Australia may force ISPs to store web surfing history
By Dan Satherley
The Australian government plans to force internet service providers to keep a record of their customers' web surfing history.
Currently, ISPs in Australia only record users' web data when ordered to by the courts.
Tech website ZDNet.com.au reported yesterday the Australian Attorney General's Department has discussed the idea with ISPs, one of which told ZDNet data could be held for five to 10 years.
"They seem quite intent [on the plan] and they keep throwing up the words 'terrorism' and 'paedophiles'," the ISP anonymously told ZDNet. "We're talking browsing history and emails, way beyond what I would consider to be normal SMS, retaining full browsing history and everything."
Currently, some states in Europe keep records of internet use, but only for between six and 24 months.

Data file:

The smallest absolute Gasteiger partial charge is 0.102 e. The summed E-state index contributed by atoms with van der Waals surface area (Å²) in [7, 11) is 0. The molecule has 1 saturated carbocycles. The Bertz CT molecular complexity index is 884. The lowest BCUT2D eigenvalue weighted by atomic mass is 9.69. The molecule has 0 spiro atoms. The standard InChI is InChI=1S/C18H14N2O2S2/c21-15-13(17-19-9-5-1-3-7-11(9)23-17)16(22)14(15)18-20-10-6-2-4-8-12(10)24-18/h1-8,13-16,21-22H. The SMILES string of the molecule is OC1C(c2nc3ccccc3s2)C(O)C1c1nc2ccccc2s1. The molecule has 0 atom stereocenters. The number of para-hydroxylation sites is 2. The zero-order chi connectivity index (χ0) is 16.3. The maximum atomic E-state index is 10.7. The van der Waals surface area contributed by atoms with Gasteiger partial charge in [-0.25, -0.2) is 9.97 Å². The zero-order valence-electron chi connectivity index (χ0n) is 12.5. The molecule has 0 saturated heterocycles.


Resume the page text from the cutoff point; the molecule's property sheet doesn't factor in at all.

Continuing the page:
''The Attorney-General's Department has been looking at the European Directive on Data Retention, to consider whether such a regime is appropriate within Australia's law enforcement and security context.," the department confirmed.
Spokesman Robert McClelland denied the government would go as far as some feared.
''The consultations relate to the information to identify the participants in crime networks and terrorist organisations,'' he told the Sydney Morning Herald. ''It does not include the content of a communication."